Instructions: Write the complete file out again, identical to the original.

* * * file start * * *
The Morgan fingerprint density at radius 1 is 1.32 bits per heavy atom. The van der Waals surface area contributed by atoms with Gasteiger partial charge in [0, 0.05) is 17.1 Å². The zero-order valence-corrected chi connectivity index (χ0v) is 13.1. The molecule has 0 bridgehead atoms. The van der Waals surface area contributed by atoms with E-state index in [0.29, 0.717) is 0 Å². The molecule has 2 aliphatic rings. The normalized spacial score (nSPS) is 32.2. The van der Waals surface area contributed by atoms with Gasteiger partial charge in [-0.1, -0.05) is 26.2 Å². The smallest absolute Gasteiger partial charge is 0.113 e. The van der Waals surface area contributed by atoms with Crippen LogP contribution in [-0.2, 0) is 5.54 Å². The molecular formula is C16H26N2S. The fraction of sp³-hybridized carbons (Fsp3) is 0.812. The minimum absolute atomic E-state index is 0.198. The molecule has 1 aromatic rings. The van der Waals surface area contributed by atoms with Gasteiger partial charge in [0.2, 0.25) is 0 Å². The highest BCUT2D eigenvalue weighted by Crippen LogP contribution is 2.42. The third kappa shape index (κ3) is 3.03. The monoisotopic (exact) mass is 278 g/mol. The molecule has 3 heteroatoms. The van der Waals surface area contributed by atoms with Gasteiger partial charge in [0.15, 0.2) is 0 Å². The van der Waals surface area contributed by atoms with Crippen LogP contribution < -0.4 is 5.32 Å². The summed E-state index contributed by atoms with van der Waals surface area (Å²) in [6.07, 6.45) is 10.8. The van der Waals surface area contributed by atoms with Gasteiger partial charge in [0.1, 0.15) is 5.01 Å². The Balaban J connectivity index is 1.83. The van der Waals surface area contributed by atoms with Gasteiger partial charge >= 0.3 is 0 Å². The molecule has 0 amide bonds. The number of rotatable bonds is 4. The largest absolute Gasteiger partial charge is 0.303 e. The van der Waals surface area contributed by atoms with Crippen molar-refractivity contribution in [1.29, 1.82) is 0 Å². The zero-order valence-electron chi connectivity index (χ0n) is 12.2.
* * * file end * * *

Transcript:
The Morgan fingerprint density at radius 1 is 1.32 bits per heavy atom. The van der Waals surface area contributed by atoms with Gasteiger partial charge in [0, 0.05) is 17.1 Å². The zero-order valence-corrected chi connectivity index (χ0v) is 13.1. The molecule has 0 bridgehead atoms. The van der Waals surface area contributed by atoms with E-state index in [0.29, 0.717) is 0 Å². The molecule has 2 aliphatic rings. The normalized spacial score (nSPS) is 32.2. The van der Waals surface area contributed by atoms with Gasteiger partial charge in [-0.1, -0.05) is 26.2 Å². The smallest absolute Gasteiger partial charge is 0.113 e. The van der Waals surface area contributed by atoms with Crippen LogP contribution in [-0.2, 0) is 5.54 Å². The molecular formula is C16H26N2S. The fraction of sp³-hybridized carbons (Fsp3) is 0.812. The minimum absolute atomic E-state index is 0.198. The molecule has 1 aromatic rings. The van der Waals surface area contributed by atoms with Gasteiger partial charge in [0.2, 0.25) is 0 Å². The highest BCUT2D eigenvalue weighted by Crippen LogP contribution is 2.42. The third kappa shape index (κ3) is 3.03. The monoisotopic (exact) mass is 278 g/mol. The molecule has 3 heteroatoms. The van der Waals surface area contributed by atoms with Gasteiger partial charge in [0.15, 0.2) is 0 Å². The van der Waals surface area contributed by atoms with Crippen LogP contribution < -0.4 is 5.32 Å². The summed E-state index contributed by atoms with van der Waals surface area (Å²) in [6.07, 6.45) is 10.8. The van der Waals surface area contributed by atoms with Gasteiger partial charge in [0.1, 0.15) is 5.01 Å². The Balaban J connectivity index is 1.83. The van der Waals surface area contributed by atoms with Gasteiger partial charge >= 0.3 is 0 Å². The molecule has 0 amide bonds. The number of rotatable bonds is 4. The largest absolute Gasteiger partial charge is 0.303 e. The van der Waals surface area contributed by atoms with Crippen molar-refractivity contribution in [1.29, 1.82) is 0 Å². The zero-order valence-electron chi connectivity index (χ0n) is 12.2.